Silver Bay, NY

The Silver Bay, N.Y., post office in a postcard from the Detroit Publishing Company, photograph taken in 1906, showing the post office to the right of The Store, and…

… the post office staff on the steps of that post office in a real photo postcard by J.S. Wooley, 1908.

Store and Post Office

And another view by J.S. Wooley

And a snapshot, circa 1915, in which a young lady could not wait to leave the porch to read her letter.

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Ocean Grove, NJ

Like California’s Pacific Grove, New Jersey’s Ocean Grove began as a Methodist campground on the seashore. A decline in church attendance after World War I adversely affected the popularity of Ocean Grove — a dry town where the beach was closed on Sunday morning — and the lack of visitors and new construction had the effect of preserving its 19th century architecture. In 1975, Ocean Grove was designated an Historic District, with the greatest collection of Victorian architecture in the U.S. — a perfect spot for this post office, on a card mailed in 1913.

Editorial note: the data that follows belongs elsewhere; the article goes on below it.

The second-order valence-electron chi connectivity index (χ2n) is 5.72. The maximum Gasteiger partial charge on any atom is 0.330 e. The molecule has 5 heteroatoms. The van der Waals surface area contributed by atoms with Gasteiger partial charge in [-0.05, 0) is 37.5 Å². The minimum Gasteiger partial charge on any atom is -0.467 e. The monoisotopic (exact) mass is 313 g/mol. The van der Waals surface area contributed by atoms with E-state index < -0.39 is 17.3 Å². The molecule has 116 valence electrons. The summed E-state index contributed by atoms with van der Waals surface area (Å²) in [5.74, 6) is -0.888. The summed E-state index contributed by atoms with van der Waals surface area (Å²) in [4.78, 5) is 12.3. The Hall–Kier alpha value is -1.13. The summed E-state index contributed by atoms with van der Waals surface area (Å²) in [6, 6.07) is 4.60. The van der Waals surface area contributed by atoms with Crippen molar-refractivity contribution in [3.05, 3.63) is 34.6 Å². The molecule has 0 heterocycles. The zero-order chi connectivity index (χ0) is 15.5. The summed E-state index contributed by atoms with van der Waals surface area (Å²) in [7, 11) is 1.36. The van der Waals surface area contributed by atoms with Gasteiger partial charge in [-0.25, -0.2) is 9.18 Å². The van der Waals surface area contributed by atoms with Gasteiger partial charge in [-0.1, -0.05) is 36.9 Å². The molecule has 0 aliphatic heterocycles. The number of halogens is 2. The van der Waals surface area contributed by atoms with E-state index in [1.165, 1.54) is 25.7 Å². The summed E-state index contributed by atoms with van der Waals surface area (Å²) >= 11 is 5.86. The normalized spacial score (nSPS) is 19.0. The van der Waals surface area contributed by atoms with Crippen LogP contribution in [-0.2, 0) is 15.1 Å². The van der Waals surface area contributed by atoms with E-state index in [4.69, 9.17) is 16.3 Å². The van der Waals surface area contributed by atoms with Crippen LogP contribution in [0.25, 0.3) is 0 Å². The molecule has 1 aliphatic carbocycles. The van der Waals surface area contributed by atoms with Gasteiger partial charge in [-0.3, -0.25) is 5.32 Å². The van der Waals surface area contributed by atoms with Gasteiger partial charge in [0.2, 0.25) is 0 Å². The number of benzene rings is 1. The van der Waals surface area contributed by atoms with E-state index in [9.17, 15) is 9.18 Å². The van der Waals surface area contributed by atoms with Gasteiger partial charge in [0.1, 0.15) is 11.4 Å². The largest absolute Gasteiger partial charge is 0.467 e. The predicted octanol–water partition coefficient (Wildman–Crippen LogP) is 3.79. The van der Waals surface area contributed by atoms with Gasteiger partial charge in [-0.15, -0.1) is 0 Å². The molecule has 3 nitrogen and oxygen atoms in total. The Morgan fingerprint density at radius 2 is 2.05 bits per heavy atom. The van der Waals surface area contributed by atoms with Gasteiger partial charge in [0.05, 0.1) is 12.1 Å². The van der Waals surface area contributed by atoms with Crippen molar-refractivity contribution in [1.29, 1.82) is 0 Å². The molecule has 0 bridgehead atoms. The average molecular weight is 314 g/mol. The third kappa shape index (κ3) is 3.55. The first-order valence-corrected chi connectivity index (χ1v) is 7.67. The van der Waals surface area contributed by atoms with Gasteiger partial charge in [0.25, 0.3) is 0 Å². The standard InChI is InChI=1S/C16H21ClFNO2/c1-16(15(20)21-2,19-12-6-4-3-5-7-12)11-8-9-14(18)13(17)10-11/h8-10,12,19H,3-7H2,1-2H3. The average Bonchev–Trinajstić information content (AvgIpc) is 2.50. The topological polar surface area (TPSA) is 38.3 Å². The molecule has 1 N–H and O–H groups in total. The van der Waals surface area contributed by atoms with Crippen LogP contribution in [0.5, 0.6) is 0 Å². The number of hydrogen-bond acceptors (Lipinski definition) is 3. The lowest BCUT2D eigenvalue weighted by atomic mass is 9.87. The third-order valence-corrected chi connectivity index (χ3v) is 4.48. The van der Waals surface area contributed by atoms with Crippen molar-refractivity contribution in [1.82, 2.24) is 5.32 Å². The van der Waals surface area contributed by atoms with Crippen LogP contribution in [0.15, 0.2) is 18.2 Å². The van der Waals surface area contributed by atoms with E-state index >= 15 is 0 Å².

Cancelled Post (Office), Ypres

Ypres was an historic medieval town in Belgium that was “strategically placed” during World War I. Three battles were fought there; the German army started the second in April of 1915, but when they couldn’t take the town, they chose instead to demolish it with artillery. Their guns included a 17-inch howitzer firing shells of 1,719 pounds; it was said the shells flew in “with a noise like a runaway tramcar on badly laid rails.” The gun was the legendary Big Bertha, made by Krupp and named for the heiress who inherited the firm in 1902. The post office in Ypres, shown here in a postcard mailed to Yorkshire in 1921, was on the receiving end of some of the punishment. And another view:


And the post office before the war:

PO Ypres